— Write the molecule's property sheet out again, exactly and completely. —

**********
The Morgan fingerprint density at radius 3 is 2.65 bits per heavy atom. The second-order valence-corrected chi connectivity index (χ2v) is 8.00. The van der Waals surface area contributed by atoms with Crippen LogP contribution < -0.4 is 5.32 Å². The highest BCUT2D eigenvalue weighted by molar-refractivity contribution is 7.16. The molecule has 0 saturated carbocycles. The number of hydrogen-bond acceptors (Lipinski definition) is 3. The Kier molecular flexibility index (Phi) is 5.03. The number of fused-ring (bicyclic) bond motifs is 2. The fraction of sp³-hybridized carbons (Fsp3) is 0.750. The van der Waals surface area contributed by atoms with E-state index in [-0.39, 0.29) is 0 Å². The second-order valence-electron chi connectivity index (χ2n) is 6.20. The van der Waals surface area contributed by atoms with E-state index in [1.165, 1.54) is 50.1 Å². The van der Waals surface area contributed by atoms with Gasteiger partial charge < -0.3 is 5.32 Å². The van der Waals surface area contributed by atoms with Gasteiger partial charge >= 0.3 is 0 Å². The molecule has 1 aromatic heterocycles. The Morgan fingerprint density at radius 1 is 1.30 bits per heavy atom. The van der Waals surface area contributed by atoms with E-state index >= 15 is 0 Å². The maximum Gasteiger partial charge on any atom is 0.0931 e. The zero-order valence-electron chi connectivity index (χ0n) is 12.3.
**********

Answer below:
The Morgan fingerprint density at radius 3 is 2.65 bits per heavy atom. The second-order valence-corrected chi connectivity index (χ2v) is 8.00. The van der Waals surface area contributed by atoms with Crippen LogP contribution < -0.4 is 5.32 Å². The highest BCUT2D eigenvalue weighted by molar-refractivity contribution is 7.16. The molecule has 0 saturated carbocycles. The number of hydrogen-bond acceptors (Lipinski definition) is 3. The Kier molecular flexibility index (Phi) is 5.03. The number of fused-ring (bicyclic) bond motifs is 2. The fraction of sp³-hybridized carbons (Fsp3) is 0.750. The van der Waals surface area contributed by atoms with E-state index in [-0.39, 0.29) is 0 Å². The second-order valence-electron chi connectivity index (χ2n) is 6.20. The van der Waals surface area contributed by atoms with E-state index in [1.165, 1.54) is 50.1 Å². The van der Waals surface area contributed by atoms with Gasteiger partial charge < -0.3 is 5.32 Å². The van der Waals surface area contributed by atoms with Gasteiger partial charge >= 0.3 is 0 Å². The molecule has 1 aromatic heterocycles. The Morgan fingerprint density at radius 1 is 1.30 bits per heavy atom. The van der Waals surface area contributed by atoms with E-state index >= 15 is 0 Å². The maximum Gasteiger partial charge on any atom is 0.0931 e. The zero-order valence-electron chi connectivity index (χ0n) is 12.3.